Welcome to Linguistics and Korea

Ever wondered why Koreans speak "bad English"?
Why it's so hard to learn Korean?
Why it's so hard to have "normal" conversations with Koreans?
Why it's so hard to fit in with Korean culture and society?
We don't claim to have the perfect answer to these questions, just a few hints that we hope will clarify the situation.
If you have questions, comments or suggestions, we'd be happy to hear from you. Email us at raphael.hadid [at] gmail [dot] com

Final step: saying goodbye

Once the conversation is over and people have to go their separate ways, there are manners when it comes to saying goodbye.

Note that Koreans will consider someone very rude if he leaves without informing them he is doing so. For the rest, it is a question of the degree of friendship and social relationship.

Koreans only say anyeongikasaeyo to older people and to strangers with whom the relationship is not well established. anyeong is usually used when separating in the streets or in crowded areas.

However, if the relationship is stronger between two people, different forms of saying "goodbye" may be used. "You should come to my place some day", "let's have dinner some time", or "let's call each other" are all substitutes for anyeong, and therefore the traditional "bye" will be omitted.

Finally, other words can replace "good bye". "Get home safe", "go safely", "be healthy" etc. are all words that substitute bye.

In sum, if Koreans don't tell you expressions like "bye" or "see ya", anyeong or jal ka it's not because they don't like you, but because they have different expressions to say goodbye, expressions they will often not teach you in schools or when you ask them because they are not conscious of it.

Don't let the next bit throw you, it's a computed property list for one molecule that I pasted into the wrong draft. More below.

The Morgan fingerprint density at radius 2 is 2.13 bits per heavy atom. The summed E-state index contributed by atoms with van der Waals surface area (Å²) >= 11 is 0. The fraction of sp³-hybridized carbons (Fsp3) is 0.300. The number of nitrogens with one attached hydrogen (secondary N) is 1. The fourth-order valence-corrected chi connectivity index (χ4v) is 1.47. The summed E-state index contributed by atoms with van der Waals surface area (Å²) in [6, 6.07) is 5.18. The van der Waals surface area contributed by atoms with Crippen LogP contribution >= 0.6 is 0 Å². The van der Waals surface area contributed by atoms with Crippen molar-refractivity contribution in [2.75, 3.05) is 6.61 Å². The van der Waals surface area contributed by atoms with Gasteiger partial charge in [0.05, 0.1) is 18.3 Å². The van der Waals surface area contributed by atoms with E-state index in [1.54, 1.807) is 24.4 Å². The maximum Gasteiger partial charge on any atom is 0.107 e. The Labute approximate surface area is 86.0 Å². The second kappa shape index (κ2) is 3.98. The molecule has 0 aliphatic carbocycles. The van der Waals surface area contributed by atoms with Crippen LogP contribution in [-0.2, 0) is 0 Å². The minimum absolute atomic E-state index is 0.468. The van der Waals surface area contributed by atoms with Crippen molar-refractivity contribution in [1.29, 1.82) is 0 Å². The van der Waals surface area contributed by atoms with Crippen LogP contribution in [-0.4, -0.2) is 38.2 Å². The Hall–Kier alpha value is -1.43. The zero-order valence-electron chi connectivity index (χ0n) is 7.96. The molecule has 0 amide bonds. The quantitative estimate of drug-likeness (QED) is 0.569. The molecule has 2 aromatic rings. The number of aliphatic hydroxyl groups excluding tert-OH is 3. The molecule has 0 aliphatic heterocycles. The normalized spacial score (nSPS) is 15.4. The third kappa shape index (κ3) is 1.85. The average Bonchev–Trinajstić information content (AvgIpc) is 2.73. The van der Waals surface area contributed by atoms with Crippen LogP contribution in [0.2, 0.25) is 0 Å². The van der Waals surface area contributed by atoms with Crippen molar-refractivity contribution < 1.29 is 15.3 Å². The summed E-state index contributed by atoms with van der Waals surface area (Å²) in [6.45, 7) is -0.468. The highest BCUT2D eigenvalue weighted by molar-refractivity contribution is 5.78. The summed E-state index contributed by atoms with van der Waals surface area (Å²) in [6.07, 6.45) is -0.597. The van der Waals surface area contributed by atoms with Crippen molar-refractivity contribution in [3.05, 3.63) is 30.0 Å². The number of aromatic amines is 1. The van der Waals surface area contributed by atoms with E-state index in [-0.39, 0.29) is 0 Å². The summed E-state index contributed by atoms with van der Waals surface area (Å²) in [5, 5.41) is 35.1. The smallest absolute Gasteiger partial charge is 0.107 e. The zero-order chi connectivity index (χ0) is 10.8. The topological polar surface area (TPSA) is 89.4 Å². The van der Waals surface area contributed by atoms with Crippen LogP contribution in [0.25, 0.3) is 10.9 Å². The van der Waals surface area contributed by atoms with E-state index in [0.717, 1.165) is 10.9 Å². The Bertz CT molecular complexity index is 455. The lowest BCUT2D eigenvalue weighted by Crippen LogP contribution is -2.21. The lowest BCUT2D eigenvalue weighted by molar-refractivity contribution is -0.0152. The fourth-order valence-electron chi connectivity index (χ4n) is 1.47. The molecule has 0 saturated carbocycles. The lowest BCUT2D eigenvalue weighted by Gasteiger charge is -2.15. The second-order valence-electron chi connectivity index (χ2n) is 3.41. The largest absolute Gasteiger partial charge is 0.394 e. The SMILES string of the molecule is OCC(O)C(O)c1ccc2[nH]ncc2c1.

*Also not that there are different ways to say "hi" when people meet for the second time on. The expression anyeonghaseyo is very formal and only used in formal contexts or when people meet for the first time.

Note that the answer for anyeonghaseyo is ne which may then be followed by anyeonghaseyo but that is not mandatory.

When meeting for the second time on, people will use expressions other than anyeonghaseyo or anyeong. pap mogossoyo? meaning did you have lunch/dinner can be a remplacement for "hi" and the expected answer is ne, even if the person did not have lunch/dinner yet, unless the two people formally established that they met to have a meal together. Other expressions like 일 다 끝났어요? (did you finish all your work?), 어디 가세요? (are you going anywhere?) or 누굴 만나세요? (are you meeting anyone) all remplace anyeonghaseyo. The expected answer to all these expressions is 네 (ne, yes).

Finally, note that any question with a rising intonation should be answered by "yes". That is:
-Is she pretty (rising intonation)
-Yes (no matter what you think)

-Does he speak good English (rising intonation)

-Is she pretty? (falling intonation)
-Well, you know...

-Does he speak good English (falling intonation)
-kind of but still...